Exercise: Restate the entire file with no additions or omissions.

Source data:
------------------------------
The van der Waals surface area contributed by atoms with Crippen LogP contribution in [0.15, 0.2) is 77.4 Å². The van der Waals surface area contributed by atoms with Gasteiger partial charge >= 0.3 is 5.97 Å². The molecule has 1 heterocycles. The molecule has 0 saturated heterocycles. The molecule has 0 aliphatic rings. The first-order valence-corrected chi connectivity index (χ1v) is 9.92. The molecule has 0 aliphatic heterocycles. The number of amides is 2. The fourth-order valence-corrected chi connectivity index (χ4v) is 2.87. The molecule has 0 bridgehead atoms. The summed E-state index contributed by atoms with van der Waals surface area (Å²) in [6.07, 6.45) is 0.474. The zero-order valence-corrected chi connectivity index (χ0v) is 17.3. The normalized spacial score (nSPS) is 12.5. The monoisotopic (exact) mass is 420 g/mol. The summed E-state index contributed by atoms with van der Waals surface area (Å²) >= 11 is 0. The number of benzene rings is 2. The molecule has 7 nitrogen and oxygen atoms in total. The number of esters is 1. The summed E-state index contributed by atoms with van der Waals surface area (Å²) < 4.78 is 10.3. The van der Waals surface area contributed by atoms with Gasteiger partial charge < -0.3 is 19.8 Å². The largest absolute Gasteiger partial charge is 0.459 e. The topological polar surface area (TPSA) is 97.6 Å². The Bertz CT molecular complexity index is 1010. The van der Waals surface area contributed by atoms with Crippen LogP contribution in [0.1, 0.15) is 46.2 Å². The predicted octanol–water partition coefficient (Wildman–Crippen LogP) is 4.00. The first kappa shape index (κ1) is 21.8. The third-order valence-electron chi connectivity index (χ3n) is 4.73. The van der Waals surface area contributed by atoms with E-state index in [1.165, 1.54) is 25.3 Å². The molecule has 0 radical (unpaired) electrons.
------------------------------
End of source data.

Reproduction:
The van der Waals surface area contributed by atoms with Crippen LogP contribution in [0.15, 0.2) is 77.4 Å². The van der Waals surface area contributed by atoms with Gasteiger partial charge >= 0.3 is 5.97 Å². The molecule has 1 heterocycles. The molecule has 0 saturated heterocycles. The molecule has 0 aliphatic rings. The first-order valence-corrected chi connectivity index (χ1v) is 9.92. The molecule has 0 aliphatic heterocycles. The number of amides is 2. The fourth-order valence-corrected chi connectivity index (χ4v) is 2.87. The molecule has 0 bridgehead atoms. The summed E-state index contributed by atoms with van der Waals surface area (Å²) in [6.07, 6.45) is 0.474. The zero-order valence-corrected chi connectivity index (χ0v) is 17.3. The normalized spacial score (nSPS) is 12.5. The monoisotopic (exact) mass is 420 g/mol. The summed E-state index contributed by atoms with van der Waals surface area (Å²) >= 11 is 0. The number of benzene rings is 2. The molecule has 7 nitrogen and oxygen atoms in total. The number of esters is 1. The summed E-state index contributed by atoms with van der Waals surface area (Å²) < 4.78 is 10.3. The van der Waals surface area contributed by atoms with Gasteiger partial charge < -0.3 is 19.8 Å². The largest absolute Gasteiger partial charge is 0.459 e. The topological polar surface area (TPSA) is 97.6 Å². The Bertz CT molecular complexity index is 1010. The van der Waals surface area contributed by atoms with Crippen LogP contribution in [0.1, 0.15) is 46.2 Å². The predicted octanol–water partition coefficient (Wildman–Crippen LogP) is 4.00. The first kappa shape index (κ1) is 21.8. The third-order valence-electron chi connectivity index (χ3n) is 4.73. The van der Waals surface area contributed by atoms with E-state index in [1.165, 1.54) is 25.3 Å². The molecule has 0 radical (unpaired) electrons.